# 1988 USAMO Problems/Problem 1

## Problem

The repeating decimal $0.ab\cdots k\overline{pq\cdots u}=\frac mn$, where $m$ and $n$ are relatively prime integers, and there is at least one decimal before the repeating part. Show that $n$ is divisble by 2 or 5 (or both). (For example, $0.011\overline{36}=0.01136363636\cdots=\frac 1{88}$, and 88 is divisible by 2.)

## Solution

### Solution 1

First, split up the nonrepeating parts and the repeating parts of the decimal, so that the nonrepeating parts equal to $\frac{a}{b}$ and the repeating parts of the decimal is equal to $\frac{c}{d}$.

Suppose that the length of $0.ab\cdots k$ is $p$ digits. Then $\frac{a}{b} = \frac{0.ab\cdots k}{10^{p+1}}$ Since $0.ab\cdots k < 10^{p+1}$, after reducing the fraction, there MUST be either a factor of 2 or 5 remaining in the denominator. After adding the fractions $\frac{a}{b}+\frac{c}{d}$, the simplified denominator $n$ will be $\\lcm(b,d)$ and since $b$ has a factor of $2$ or $5$, $n$ must also have a factor of 2 or 5. $\blacksquare$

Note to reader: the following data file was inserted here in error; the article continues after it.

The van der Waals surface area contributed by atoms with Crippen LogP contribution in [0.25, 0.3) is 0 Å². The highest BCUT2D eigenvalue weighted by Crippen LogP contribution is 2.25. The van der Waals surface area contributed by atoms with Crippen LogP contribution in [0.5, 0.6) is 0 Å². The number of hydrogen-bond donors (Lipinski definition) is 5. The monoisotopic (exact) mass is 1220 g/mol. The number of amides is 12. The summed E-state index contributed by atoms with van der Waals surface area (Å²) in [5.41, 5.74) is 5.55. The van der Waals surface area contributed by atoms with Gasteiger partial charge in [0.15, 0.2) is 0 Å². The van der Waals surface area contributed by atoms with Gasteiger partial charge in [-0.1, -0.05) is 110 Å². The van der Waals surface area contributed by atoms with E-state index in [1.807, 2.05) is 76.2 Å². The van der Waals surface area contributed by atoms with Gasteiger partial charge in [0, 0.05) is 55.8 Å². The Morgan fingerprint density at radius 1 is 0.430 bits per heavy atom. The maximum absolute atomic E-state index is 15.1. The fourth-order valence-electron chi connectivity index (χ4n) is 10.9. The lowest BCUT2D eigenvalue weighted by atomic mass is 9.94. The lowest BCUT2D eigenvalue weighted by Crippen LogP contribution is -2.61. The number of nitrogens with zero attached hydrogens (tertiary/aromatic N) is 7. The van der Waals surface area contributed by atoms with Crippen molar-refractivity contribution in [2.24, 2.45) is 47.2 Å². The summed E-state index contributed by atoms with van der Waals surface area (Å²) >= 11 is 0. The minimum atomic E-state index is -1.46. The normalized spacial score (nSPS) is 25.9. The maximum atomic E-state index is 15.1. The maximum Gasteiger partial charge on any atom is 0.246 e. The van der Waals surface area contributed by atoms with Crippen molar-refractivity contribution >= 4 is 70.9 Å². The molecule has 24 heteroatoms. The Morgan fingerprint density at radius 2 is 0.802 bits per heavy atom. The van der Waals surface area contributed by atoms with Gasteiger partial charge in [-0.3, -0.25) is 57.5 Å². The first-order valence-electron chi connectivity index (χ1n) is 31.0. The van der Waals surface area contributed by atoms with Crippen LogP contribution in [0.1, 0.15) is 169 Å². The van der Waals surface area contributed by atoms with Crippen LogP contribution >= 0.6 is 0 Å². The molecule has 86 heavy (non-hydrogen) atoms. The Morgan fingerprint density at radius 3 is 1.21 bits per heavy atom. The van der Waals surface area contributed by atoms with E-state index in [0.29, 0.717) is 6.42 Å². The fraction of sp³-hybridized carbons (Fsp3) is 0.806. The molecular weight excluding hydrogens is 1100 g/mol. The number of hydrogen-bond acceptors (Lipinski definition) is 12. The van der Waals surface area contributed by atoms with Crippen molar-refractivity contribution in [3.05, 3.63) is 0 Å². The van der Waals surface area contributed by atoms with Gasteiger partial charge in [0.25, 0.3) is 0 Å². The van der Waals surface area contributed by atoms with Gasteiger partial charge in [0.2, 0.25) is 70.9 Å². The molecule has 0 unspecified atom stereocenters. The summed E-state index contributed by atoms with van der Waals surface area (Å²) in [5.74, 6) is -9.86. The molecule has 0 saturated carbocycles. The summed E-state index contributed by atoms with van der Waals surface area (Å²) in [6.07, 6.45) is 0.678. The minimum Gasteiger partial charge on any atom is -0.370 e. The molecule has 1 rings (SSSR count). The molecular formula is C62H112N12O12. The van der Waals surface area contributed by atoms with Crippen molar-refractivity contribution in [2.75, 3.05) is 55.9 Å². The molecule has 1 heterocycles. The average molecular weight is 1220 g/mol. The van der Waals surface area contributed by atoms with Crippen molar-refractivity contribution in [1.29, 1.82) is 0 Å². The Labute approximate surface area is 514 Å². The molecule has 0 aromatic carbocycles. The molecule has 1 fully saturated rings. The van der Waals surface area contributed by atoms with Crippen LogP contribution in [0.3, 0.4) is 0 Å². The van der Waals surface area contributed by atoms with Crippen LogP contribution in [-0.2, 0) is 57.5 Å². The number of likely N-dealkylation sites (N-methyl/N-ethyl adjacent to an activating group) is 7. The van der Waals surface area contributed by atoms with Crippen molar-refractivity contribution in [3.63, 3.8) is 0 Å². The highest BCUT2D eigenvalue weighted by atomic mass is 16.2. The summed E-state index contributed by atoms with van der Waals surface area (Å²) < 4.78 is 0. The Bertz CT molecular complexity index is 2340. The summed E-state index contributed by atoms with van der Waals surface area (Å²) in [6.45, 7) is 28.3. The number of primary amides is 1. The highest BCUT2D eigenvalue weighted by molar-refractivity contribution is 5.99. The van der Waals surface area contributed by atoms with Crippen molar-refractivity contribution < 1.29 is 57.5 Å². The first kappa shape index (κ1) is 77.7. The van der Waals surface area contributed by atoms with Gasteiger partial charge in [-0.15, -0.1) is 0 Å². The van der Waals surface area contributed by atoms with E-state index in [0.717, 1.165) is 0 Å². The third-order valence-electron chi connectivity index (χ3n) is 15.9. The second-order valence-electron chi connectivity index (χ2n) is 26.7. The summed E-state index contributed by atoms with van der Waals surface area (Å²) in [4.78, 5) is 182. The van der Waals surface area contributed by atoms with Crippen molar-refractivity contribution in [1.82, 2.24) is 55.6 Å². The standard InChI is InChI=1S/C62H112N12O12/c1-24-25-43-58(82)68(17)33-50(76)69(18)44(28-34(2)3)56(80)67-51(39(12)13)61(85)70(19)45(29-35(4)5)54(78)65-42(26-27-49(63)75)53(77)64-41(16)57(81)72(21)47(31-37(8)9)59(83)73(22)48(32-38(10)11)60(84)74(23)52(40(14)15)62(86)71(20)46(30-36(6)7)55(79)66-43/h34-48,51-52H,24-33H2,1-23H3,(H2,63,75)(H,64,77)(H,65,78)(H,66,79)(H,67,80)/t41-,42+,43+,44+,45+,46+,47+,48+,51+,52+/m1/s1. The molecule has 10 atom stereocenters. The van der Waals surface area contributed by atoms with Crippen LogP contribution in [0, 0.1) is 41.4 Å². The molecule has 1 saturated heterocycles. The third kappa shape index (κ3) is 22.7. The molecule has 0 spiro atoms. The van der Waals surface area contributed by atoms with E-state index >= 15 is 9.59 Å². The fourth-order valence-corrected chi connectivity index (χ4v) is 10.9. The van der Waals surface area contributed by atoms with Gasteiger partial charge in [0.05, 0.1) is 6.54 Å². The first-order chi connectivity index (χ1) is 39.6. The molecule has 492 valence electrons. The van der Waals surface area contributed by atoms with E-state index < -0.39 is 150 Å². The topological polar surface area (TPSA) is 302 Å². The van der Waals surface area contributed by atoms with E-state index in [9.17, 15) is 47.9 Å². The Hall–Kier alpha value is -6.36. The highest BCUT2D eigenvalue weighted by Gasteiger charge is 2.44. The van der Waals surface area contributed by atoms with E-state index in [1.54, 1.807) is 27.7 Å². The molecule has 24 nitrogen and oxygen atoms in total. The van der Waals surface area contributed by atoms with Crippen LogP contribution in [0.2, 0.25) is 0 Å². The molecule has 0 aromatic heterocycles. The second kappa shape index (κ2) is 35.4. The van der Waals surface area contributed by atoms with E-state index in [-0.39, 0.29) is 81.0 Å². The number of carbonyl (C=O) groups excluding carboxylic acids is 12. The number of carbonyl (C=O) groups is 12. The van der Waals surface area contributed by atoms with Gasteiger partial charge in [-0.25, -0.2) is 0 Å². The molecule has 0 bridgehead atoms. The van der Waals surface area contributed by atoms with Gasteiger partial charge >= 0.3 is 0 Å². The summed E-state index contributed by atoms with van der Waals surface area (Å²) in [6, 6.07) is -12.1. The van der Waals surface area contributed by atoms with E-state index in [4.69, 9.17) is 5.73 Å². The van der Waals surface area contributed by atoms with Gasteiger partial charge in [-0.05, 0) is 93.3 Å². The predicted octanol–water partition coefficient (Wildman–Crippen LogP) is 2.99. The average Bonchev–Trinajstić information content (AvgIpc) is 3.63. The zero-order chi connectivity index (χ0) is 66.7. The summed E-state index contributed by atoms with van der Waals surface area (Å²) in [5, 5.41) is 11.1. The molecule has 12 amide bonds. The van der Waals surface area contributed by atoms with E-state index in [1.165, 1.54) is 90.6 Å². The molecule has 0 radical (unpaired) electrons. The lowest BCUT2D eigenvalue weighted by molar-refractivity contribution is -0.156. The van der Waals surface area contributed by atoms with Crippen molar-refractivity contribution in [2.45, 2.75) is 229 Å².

### Solution 2

It is well-known that $0.ab...k \overline{pq...u} = \frac{ab...u - ab...k}{99...900...0}$, where there are a number of 9s equal to the count of digits in $pq...u$, and there are a number of 0s equal to the count of digits $c$ in $ab...k$. Obviously $ab...k$ is different from $pq...u$ (which is itself the repeating part), so the numerator cannot have $c$ consecutive terminating zeros, and hence the denominator still possesses a factor of 2 or 5 not canceled out. This completes the proof.

## See Also

 1988 USAMO (Problems • Resources) Preceded byFirst Question Followed byProblem 2 1 • 2 • 3 • 4 • 5 All USAMO Problems and Solutions

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